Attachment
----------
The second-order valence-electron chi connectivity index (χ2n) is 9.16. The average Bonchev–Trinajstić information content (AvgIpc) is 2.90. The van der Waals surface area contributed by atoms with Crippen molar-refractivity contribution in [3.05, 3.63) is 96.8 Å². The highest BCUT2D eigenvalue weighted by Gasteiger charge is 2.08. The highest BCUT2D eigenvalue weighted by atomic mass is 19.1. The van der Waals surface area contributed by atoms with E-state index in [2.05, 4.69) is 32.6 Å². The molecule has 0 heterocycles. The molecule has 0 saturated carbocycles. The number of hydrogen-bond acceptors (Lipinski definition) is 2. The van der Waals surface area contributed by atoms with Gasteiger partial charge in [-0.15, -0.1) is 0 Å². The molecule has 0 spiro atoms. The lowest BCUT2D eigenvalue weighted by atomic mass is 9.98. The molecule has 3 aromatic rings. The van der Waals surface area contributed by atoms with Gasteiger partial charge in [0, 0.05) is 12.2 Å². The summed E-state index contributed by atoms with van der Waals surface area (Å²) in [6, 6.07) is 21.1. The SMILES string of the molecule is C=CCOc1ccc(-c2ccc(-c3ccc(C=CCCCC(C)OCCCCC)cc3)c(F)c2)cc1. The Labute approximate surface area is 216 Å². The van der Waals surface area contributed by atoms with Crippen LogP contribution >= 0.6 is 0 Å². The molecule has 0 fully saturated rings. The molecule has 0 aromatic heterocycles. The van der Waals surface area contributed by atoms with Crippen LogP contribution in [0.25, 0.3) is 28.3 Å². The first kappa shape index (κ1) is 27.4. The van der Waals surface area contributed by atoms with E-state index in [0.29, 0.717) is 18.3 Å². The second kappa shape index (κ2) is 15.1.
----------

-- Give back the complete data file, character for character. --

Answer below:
The second-order valence-electron chi connectivity index (χ2n) is 9.16. The average Bonchev–Trinajstić information content (AvgIpc) is 2.90. The van der Waals surface area contributed by atoms with Crippen molar-refractivity contribution in [3.05, 3.63) is 96.8 Å². The highest BCUT2D eigenvalue weighted by Gasteiger charge is 2.08. The highest BCUT2D eigenvalue weighted by atomic mass is 19.1. The van der Waals surface area contributed by atoms with E-state index in [2.05, 4.69) is 32.6 Å². The molecule has 0 heterocycles. The molecule has 0 saturated carbocycles. The number of hydrogen-bond acceptors (Lipinski definition) is 2. The van der Waals surface area contributed by atoms with Gasteiger partial charge in [-0.15, -0.1) is 0 Å². The molecule has 0 spiro atoms. The lowest BCUT2D eigenvalue weighted by atomic mass is 9.98. The molecule has 3 aromatic rings. The van der Waals surface area contributed by atoms with Gasteiger partial charge in [0, 0.05) is 12.2 Å². The summed E-state index contributed by atoms with van der Waals surface area (Å²) in [6, 6.07) is 21.1. The SMILES string of the molecule is C=CCOc1ccc(-c2ccc(-c3ccc(C=CCCCC(C)OCCCCC)cc3)c(F)c2)cc1. The Labute approximate surface area is 216 Å². The van der Waals surface area contributed by atoms with Crippen LogP contribution >= 0.6 is 0 Å². The molecule has 0 fully saturated rings. The molecule has 0 aromatic heterocycles. The van der Waals surface area contributed by atoms with Crippen LogP contribution in [0.25, 0.3) is 28.3 Å². The first kappa shape index (κ1) is 27.4. The van der Waals surface area contributed by atoms with E-state index in [0.29, 0.717) is 18.3 Å². The second kappa shape index (κ2) is 15.1.